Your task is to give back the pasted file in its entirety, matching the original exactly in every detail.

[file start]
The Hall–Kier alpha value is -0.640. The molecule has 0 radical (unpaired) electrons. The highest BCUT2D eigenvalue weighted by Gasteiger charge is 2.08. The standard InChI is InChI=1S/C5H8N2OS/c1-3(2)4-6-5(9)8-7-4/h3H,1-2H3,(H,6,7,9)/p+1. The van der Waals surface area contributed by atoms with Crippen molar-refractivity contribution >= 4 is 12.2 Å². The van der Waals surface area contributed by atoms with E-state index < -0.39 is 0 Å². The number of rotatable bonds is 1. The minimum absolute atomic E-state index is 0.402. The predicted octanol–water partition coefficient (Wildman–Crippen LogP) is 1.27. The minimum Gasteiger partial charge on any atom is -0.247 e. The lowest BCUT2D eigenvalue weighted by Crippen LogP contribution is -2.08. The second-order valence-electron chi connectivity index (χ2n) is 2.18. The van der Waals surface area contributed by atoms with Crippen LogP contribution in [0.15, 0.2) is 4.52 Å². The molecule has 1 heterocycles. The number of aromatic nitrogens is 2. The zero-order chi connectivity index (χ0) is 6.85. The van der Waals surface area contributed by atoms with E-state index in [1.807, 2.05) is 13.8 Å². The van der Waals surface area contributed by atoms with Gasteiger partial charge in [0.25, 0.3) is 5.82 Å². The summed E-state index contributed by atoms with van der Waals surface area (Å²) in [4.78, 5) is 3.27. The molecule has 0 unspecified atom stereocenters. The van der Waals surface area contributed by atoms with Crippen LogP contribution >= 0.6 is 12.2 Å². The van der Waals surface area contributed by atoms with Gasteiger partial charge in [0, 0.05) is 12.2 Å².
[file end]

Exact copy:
The Hall–Kier alpha value is -0.640. The molecule has 0 radical (unpaired) electrons. The highest BCUT2D eigenvalue weighted by Gasteiger charge is 2.08. The standard InChI is InChI=1S/C5H8N2OS/c1-3(2)4-6-5(9)8-7-4/h3H,1-2H3,(H,6,7,9)/p+1. The van der Waals surface area contributed by atoms with Crippen molar-refractivity contribution >= 4 is 12.2 Å². The van der Waals surface area contributed by atoms with E-state index < -0.39 is 0 Å². The number of rotatable bonds is 1. The minimum absolute atomic E-state index is 0.402. The predicted octanol–water partition coefficient (Wildman–Crippen LogP) is 1.27. The minimum Gasteiger partial charge on any atom is -0.247 e. The lowest BCUT2D eigenvalue weighted by Crippen LogP contribution is -2.08. The second-order valence-electron chi connectivity index (χ2n) is 2.18. The van der Waals surface area contributed by atoms with Crippen LogP contribution in [0.15, 0.2) is 4.52 Å². The molecule has 1 heterocycles. The number of aromatic nitrogens is 2. The zero-order chi connectivity index (χ0) is 6.85. The van der Waals surface area contributed by atoms with E-state index in [1.807, 2.05) is 13.8 Å². The van der Waals surface area contributed by atoms with Gasteiger partial charge in [0.25, 0.3) is 5.82 Å². The summed E-state index contributed by atoms with van der Waals surface area (Å²) in [4.78, 5) is 3.27. The molecule has 0 unspecified atom stereocenters. The van der Waals surface area contributed by atoms with Crippen LogP contribution >= 0.6 is 12.2 Å². The van der Waals surface area contributed by atoms with Gasteiger partial charge in [0, 0.05) is 12.2 Å².